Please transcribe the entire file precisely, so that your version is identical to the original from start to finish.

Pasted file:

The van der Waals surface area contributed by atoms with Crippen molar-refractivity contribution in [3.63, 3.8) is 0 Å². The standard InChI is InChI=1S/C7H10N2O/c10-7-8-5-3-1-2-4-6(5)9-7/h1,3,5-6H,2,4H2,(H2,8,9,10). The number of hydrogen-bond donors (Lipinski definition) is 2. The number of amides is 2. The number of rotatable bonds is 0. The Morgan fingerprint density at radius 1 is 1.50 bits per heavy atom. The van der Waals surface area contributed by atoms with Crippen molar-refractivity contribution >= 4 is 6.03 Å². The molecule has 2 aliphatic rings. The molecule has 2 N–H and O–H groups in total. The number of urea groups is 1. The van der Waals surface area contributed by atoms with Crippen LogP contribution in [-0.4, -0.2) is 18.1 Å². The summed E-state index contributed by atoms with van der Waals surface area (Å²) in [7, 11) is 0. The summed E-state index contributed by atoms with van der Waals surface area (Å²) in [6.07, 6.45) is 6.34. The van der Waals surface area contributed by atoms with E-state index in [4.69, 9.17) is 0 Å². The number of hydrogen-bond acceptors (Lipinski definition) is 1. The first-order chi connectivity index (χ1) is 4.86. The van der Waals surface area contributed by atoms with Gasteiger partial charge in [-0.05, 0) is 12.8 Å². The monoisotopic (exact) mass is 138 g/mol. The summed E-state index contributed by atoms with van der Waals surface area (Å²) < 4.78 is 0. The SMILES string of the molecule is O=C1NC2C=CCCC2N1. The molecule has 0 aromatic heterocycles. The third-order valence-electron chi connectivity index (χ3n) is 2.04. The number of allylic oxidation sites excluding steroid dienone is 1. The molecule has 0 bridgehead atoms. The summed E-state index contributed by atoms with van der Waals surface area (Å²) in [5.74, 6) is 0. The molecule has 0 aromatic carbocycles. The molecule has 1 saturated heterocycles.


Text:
The van der Waals surface area contributed by atoms with Crippen molar-refractivity contribution in [3.63, 3.8) is 0 Å². The standard InChI is InChI=1S/C7H10N2O/c10-7-8-5-3-1-2-4-6(5)9-7/h1,3,5-6H,2,4H2,(H2,8,9,10). The number of hydrogen-bond donors (Lipinski definition) is 2. The number of amides is 2. The number of rotatable bonds is 0. The Morgan fingerprint density at radius 1 is 1.50 bits per heavy atom. The van der Waals surface area contributed by atoms with Crippen molar-refractivity contribution >= 4 is 6.03 Å². The molecule has 2 aliphatic rings. The molecule has 2 N–H and O–H groups in total. The number of urea groups is 1. The van der Waals surface area contributed by atoms with Crippen LogP contribution in [-0.4, -0.2) is 18.1 Å². The summed E-state index contributed by atoms with van der Waals surface area (Å²) in [7, 11) is 0. The summed E-state index contributed by atoms with van der Waals surface area (Å²) in [6.07, 6.45) is 6.34. The van der Waals surface area contributed by atoms with E-state index in [4.69, 9.17) is 0 Å². The number of hydrogen-bond acceptors (Lipinski definition) is 1. The first-order chi connectivity index (χ1) is 4.86. The van der Waals surface area contributed by atoms with Gasteiger partial charge in [-0.05, 0) is 12.8 Å². The monoisotopic (exact) mass is 138 g/mol. The summed E-state index contributed by atoms with van der Waals surface area (Å²) < 4.78 is 0. The SMILES string of the molecule is O=C1NC2C=CCCC2N1. The molecule has 0 aromatic heterocycles. The third-order valence-electron chi connectivity index (χ3n) is 2.04. The number of allylic oxidation sites excluding steroid dienone is 1. The molecule has 0 bridgehead atoms. The summed E-state index contributed by atoms with van der Waals surface area (Å²) in [5.74, 6) is 0. The molecule has 0 aromatic carbocycles. The molecule has 1 saturated heterocycles.